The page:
I was fortunate to receive an ARC for this book. In 1900 a teenaged Pablo Picasso arrived in Paris. Already there or soon to arrive were Derain, Vlaminck, Rousseau, Leo and Gertrude Stein, Paul Poiret, Diaghilev and of course Henri Matisse. The first decade of the 20th century changed the world for art, cinema, dance and fashion. The author keeps the focus tightly on culture - there isn't much mention of political or scientific events. I learned a great deal about this remarkable decade and the ...more
Jul 31, 2015 rated it it was ok
I'm pretty sure Picasso and Matisse's lives were more enthralling than this biography attempts to depict. ...more
Kirti Upreti
Apr 16, 2020 rated it really liked it
This book makes you realise how tumultous were the early decades of the 20th century and yet it was the same time that shaped the modern life. The period had the fortune to witness the emergence of some of the greatest minds of all time who not only brought new perspectives but even moved beyond their limitations. Picasso wasn't just a painter. Art was no more restricted to paintings. Matisse wasn't trying to make himself understood. Derain had his own opinions on what being an artist meant. It ...more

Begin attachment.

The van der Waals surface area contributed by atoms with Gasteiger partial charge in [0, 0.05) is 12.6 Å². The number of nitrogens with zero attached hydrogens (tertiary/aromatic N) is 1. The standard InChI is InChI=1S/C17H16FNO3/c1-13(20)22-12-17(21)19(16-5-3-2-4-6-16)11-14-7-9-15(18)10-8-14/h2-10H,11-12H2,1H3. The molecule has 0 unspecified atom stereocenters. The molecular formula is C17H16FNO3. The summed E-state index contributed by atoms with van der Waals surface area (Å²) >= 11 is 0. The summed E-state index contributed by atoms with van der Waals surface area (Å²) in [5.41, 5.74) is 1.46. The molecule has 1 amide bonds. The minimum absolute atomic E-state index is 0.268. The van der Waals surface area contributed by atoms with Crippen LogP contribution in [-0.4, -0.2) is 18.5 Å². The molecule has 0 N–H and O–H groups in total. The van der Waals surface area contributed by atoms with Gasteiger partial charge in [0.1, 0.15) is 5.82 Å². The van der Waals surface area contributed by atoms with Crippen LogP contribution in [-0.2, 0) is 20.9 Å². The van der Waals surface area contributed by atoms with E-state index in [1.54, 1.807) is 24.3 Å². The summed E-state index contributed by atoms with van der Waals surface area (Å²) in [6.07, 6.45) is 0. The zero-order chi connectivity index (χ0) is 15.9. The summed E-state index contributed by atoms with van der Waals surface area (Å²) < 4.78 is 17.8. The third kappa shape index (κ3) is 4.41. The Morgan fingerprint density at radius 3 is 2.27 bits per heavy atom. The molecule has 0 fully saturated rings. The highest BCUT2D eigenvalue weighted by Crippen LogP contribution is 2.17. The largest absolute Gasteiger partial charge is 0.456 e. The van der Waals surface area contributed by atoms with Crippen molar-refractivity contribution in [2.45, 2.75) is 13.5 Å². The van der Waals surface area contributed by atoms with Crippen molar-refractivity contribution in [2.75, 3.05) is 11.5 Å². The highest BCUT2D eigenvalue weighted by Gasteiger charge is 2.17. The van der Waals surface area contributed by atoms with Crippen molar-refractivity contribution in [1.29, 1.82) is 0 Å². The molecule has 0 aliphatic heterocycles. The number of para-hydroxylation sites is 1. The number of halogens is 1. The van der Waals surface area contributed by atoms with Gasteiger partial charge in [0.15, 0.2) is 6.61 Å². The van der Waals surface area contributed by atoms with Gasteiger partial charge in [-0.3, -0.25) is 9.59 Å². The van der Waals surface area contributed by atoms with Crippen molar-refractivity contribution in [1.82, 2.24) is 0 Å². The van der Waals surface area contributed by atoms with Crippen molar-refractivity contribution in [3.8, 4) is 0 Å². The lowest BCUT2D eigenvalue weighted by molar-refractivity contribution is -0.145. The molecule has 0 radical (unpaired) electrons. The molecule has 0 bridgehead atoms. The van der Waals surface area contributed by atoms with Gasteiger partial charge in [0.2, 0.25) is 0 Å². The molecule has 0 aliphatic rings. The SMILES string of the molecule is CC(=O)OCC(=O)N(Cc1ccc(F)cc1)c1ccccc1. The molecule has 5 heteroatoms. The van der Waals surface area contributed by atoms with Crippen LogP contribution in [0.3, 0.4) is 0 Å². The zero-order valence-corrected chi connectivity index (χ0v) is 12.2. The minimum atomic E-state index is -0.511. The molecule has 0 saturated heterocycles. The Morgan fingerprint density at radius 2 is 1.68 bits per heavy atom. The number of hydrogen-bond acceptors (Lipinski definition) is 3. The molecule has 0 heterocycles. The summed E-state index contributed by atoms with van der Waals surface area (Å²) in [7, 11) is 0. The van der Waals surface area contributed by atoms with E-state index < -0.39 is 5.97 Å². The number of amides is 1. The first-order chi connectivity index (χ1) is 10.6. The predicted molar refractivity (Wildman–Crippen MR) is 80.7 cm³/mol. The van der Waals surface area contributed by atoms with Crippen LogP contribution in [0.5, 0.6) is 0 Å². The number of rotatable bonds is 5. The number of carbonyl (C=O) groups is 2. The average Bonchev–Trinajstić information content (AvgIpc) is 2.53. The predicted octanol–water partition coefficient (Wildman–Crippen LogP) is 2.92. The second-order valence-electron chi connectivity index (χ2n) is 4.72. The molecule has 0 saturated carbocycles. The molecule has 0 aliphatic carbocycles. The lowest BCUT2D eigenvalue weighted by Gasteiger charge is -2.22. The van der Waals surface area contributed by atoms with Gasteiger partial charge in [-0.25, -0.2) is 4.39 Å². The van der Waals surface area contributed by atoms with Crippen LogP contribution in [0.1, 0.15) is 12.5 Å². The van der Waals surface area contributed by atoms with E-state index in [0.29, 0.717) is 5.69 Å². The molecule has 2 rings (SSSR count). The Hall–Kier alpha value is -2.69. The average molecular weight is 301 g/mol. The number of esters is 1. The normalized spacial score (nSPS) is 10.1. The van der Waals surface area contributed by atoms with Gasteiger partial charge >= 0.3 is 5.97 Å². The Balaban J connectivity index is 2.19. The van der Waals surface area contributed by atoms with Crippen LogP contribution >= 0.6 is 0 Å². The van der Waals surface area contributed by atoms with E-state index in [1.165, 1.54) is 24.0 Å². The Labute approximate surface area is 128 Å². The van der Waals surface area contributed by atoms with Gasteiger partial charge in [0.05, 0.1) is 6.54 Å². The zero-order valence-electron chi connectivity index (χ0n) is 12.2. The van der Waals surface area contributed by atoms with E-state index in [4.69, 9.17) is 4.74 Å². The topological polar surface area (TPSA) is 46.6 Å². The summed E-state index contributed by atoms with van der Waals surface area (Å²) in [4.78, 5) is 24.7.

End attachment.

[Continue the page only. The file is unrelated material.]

Sam Tornio
Roe must have been conscious of the fact that the image of a theatre troupe ‘parade’, which she applies metaphorically to fin de siècle Montmartre, also describes the multivalent rollicking of the prose she uses in writing about it; which, despite its scope and energy—like the cubist weltanschauung she herself calls into question—depends a bit too heavily on suggestive juxtapositions and ambiguous lacunae. Roe is often less than fully in control of this party, making her plethoric narrative less ...more
Dec 26, 2020 rated it really liked it  ·  review of another edition